As has been reported by several Pakistani newspapers, this means that the sources of foreign funding for the Taliban are greater than the approximate USD100 million they receive from the narcotics trade based on poppy cultivation inside Afghanistan.

While Holbrooke was careful to note that the money is not coming from governments but rather from individuals, his statement, based on credible reports tracing wire transfers from the region, illustrates a new use that rich Gulf Arabs have found for expendable Pakistani lives.

Similar to the onerous burden of cleaning one’s own bathrooms, or drilling one’s own oil or building one’s own monuments, the task of fighting one’s own holy war has proven to be far too burdensome for Arabs intoxicated with the seemingly never-ending largesse of a resource-fuelled economy. Smelly Pakistanis, the Arabs have discovered, are not only good enough to build crass monuments to consumerism but also to fight misguided holy wars that destroy nations and eviscerate thousands of innocent lives.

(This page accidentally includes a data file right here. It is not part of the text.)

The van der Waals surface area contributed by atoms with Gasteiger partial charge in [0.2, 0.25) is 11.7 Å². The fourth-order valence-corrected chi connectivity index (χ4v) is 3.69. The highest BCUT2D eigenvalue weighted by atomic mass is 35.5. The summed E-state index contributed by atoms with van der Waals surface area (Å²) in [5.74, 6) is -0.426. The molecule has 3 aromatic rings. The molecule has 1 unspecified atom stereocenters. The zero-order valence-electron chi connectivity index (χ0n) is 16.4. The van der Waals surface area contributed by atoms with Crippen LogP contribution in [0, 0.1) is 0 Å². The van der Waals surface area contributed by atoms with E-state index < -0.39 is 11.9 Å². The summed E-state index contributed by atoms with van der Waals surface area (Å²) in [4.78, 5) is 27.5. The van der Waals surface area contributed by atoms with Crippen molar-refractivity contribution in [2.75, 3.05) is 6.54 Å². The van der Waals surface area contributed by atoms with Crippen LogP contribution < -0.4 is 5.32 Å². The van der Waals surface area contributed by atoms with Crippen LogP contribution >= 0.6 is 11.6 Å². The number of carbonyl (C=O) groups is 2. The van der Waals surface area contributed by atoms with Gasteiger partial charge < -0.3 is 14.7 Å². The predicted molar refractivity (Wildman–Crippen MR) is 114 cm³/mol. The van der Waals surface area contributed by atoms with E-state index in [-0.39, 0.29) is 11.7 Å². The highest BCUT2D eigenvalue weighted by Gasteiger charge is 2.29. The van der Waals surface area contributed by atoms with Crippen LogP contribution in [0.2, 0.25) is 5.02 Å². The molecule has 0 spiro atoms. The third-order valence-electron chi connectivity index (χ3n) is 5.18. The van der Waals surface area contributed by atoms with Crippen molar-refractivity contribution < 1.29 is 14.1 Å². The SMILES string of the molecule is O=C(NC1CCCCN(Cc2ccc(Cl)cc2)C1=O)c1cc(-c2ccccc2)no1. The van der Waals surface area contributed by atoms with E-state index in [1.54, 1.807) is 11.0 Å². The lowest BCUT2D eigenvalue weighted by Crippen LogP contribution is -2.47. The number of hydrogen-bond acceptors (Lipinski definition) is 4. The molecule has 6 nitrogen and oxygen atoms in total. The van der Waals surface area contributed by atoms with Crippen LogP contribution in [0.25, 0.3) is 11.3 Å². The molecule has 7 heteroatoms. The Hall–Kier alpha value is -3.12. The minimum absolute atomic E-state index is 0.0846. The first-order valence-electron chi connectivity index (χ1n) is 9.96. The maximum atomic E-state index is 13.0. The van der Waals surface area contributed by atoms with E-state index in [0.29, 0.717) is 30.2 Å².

Holbrooke’s statement is not the only basis for believing that the Taliban are receiving support from the Gulf States. In May of this year, the United Nations sent out an international appeal for aid for the nearly 2 million people displaced by the fighting in the tribal areas and the NWFP. While the US has pledged USD320 million for the IDPs and the EU has pledged up to USD121 million, no significant pledges have been made from the Gulf States.